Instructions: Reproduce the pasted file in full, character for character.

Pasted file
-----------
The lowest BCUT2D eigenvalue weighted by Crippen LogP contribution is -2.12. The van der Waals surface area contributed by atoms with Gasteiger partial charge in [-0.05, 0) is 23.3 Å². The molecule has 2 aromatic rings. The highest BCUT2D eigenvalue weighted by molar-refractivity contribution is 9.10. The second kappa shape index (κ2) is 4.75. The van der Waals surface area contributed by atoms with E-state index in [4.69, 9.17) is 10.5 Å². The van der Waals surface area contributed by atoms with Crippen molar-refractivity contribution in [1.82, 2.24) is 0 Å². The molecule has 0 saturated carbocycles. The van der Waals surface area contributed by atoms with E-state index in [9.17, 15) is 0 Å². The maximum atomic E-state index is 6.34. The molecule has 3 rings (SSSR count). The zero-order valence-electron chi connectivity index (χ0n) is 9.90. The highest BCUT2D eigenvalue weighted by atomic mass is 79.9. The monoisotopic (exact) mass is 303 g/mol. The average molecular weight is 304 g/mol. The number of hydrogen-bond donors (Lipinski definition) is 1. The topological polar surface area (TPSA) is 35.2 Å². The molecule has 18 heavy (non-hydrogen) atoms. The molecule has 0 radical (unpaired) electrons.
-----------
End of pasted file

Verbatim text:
The lowest BCUT2D eigenvalue weighted by Crippen LogP contribution is -2.12. The van der Waals surface area contributed by atoms with Gasteiger partial charge in [-0.05, 0) is 23.3 Å². The molecule has 2 aromatic rings. The highest BCUT2D eigenvalue weighted by molar-refractivity contribution is 9.10. The second kappa shape index (κ2) is 4.75. The van der Waals surface area contributed by atoms with E-state index in [4.69, 9.17) is 10.5 Å². The van der Waals surface area contributed by atoms with Crippen molar-refractivity contribution in [1.82, 2.24) is 0 Å². The molecule has 0 saturated carbocycles. The van der Waals surface area contributed by atoms with E-state index in [9.17, 15) is 0 Å². The maximum atomic E-state index is 6.34. The molecule has 3 rings (SSSR count). The zero-order valence-electron chi connectivity index (χ0n) is 9.90. The highest BCUT2D eigenvalue weighted by atomic mass is 79.9. The monoisotopic (exact) mass is 303 g/mol. The average molecular weight is 304 g/mol. The number of hydrogen-bond donors (Lipinski definition) is 1. The topological polar surface area (TPSA) is 35.2 Å². The molecule has 18 heavy (non-hydrogen) atoms. The molecule has 0 radical (unpaired) electrons.